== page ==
Stepping out from behind the drum kit of a quirky major touring act and taking the frontman role in a rock-funk-soul outfit can be a daunting task. But, if anyone’s fit for the job it’s Claude Coleman Jr. and his Amandla project. Far from just a vanity side band to his day job as Ween‘s drummer, Amandla’s sophomore effort, The Full Catastrophe (Stonybrook), proves that he’s more than just serious about it – this is his love letter to life.
His music is just as diverse as what he plays in Ween but in Amandla it’s far more affecting. There are no absurd lyrics or fucked-up sounds. Instead, Coleman plays it straight with guitar rock steeped in the sublime sounds of ’70s singer-songwriters. There is a whole lot of soul here, too, and where his debut, Falling Alone, represented an unfortunately ignored DIY masterpiece, The Full Catastrophe is the masterpiece that needs to be heard by everyone.
This is the sound of a man just happy to be alive, and nothing says that more than Zorba the Greek style tale that inspired the album’s title. The psuedo-title track, “Kiss Me (The Full Catastrophe)” is a jazz-inflected jaunt that directly references Joni Mitchell’s “Help Me.” There’s glam-rock (“Respectable”), psychedelia (“Before Tomorrow”) and even a bare country ballad (“Bustop).” Then there’s “Right Mind,” a sexed-up groove that was apparently written as Coleman’s wedding proposal. Finally, not to be outdone by too much mid-tempo schmaltz, “Backdown” kicks it all out with a rave-up destined to be a set or show stopper.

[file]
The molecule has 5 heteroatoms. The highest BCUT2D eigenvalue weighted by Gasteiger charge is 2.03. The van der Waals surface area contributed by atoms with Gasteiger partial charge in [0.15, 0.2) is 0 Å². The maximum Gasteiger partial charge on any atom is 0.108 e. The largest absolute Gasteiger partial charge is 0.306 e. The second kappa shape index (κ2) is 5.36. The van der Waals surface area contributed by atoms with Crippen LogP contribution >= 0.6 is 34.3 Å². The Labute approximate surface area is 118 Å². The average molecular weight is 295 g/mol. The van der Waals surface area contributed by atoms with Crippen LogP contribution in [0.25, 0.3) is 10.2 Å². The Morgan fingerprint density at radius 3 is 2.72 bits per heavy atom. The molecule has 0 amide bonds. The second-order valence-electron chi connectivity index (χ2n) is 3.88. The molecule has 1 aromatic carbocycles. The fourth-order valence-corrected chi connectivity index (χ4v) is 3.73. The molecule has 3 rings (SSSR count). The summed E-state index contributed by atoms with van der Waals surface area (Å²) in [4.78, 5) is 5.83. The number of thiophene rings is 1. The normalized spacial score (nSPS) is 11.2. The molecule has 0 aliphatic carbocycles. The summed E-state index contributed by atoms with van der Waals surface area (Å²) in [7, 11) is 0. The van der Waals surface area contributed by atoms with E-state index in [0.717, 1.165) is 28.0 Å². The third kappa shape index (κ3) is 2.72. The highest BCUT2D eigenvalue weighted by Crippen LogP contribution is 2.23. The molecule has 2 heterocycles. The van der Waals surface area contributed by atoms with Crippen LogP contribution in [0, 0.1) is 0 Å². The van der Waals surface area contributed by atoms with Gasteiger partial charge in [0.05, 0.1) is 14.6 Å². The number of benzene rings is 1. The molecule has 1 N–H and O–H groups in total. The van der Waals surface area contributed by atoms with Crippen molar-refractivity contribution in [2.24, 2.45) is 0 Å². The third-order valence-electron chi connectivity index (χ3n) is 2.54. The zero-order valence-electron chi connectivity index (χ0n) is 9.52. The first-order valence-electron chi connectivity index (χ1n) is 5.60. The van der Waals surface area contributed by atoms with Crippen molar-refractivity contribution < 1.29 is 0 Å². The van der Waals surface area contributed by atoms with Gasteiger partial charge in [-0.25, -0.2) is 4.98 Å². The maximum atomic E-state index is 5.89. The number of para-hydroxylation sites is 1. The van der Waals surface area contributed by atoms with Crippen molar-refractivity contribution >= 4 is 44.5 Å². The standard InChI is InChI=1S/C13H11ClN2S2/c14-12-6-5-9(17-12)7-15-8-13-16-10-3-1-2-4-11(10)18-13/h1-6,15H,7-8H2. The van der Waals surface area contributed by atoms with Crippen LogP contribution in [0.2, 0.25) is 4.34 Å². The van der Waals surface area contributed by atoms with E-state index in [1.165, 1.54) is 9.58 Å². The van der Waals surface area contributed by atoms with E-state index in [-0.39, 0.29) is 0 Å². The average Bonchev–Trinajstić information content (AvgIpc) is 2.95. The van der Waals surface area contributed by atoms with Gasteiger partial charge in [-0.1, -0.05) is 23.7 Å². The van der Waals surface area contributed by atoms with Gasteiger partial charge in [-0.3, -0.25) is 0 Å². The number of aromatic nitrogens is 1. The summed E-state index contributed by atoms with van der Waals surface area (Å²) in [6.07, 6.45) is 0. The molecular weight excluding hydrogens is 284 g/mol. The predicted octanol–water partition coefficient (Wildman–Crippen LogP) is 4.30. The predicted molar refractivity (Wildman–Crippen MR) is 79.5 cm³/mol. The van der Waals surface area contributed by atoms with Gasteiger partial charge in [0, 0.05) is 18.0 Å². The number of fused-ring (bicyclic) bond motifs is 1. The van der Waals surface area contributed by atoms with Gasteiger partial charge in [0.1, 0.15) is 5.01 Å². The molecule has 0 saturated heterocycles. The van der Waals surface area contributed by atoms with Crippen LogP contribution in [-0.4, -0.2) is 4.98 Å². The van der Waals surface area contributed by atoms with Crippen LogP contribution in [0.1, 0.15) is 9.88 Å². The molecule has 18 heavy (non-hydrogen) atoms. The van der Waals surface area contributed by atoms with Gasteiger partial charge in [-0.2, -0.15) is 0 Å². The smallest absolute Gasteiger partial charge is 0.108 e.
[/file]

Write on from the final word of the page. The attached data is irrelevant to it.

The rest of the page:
Once again showing his huge range of talents, Coleman wrote and produced all the music, sang and played all the instruments, engineered and mixed the album, and even built the entire studio by hand from the ground up – wiring, carpentry, everything. When the touring band version of Amandla takes the stage, he’s the frontman who solos with the Fender. If there is a better term than “renaissance man” for Coleman I haven’t found it.
Unfortunately simpy being Jimmy Wilson does not mean Ween fans will automatically follow, and that’s a big shame. No telling why Coleman is being dissed in that circle, but those of you who are out there supporting him, you’re already being rewarded with his fantastic music.
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